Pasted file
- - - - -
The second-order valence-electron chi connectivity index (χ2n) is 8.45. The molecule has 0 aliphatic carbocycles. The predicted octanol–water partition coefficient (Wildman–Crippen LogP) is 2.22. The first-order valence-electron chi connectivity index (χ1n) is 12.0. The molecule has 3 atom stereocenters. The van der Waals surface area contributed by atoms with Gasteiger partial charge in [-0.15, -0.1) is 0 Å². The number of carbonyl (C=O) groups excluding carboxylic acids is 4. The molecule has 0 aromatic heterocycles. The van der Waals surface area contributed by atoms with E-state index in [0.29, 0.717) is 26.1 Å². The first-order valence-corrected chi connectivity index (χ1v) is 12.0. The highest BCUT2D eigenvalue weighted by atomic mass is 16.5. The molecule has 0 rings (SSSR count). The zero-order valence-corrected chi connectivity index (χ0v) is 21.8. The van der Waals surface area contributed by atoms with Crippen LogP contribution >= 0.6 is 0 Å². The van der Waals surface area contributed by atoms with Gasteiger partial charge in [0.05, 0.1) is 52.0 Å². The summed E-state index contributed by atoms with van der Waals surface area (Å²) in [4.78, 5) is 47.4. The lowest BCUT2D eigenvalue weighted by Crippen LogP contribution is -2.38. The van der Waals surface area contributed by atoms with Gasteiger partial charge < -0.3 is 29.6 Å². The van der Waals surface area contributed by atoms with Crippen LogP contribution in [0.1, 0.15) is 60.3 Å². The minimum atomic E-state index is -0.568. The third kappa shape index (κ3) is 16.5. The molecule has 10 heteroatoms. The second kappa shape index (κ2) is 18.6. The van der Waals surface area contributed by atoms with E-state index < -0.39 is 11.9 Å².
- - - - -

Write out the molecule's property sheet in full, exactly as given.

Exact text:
The second-order valence-electron chi connectivity index (χ2n) is 8.45. The molecule has 0 aliphatic carbocycles. The predicted octanol–water partition coefficient (Wildman–Crippen LogP) is 2.22. The first-order valence-electron chi connectivity index (χ1n) is 12.0. The molecule has 3 atom stereocenters. The van der Waals surface area contributed by atoms with Gasteiger partial charge in [-0.15, -0.1) is 0 Å². The number of carbonyl (C=O) groups excluding carboxylic acids is 4. The molecule has 0 aromatic heterocycles. The van der Waals surface area contributed by atoms with E-state index in [0.29, 0.717) is 26.1 Å². The first-order valence-corrected chi connectivity index (χ1v) is 12.0. The highest BCUT2D eigenvalue weighted by atomic mass is 16.5. The molecule has 0 rings (SSSR count). The zero-order valence-corrected chi connectivity index (χ0v) is 21.8. The van der Waals surface area contributed by atoms with Crippen LogP contribution >= 0.6 is 0 Å². The van der Waals surface area contributed by atoms with Gasteiger partial charge in [0.05, 0.1) is 52.0 Å². The summed E-state index contributed by atoms with van der Waals surface area (Å²) in [4.78, 5) is 47.4. The lowest BCUT2D eigenvalue weighted by Crippen LogP contribution is -2.38. The van der Waals surface area contributed by atoms with Gasteiger partial charge < -0.3 is 29.6 Å². The van der Waals surface area contributed by atoms with Crippen LogP contribution in [0.1, 0.15) is 60.3 Å². The minimum atomic E-state index is -0.568. The third kappa shape index (κ3) is 16.5. The molecule has 10 heteroatoms. The second kappa shape index (κ2) is 18.6. The van der Waals surface area contributed by atoms with E-state index < -0.39 is 11.9 Å².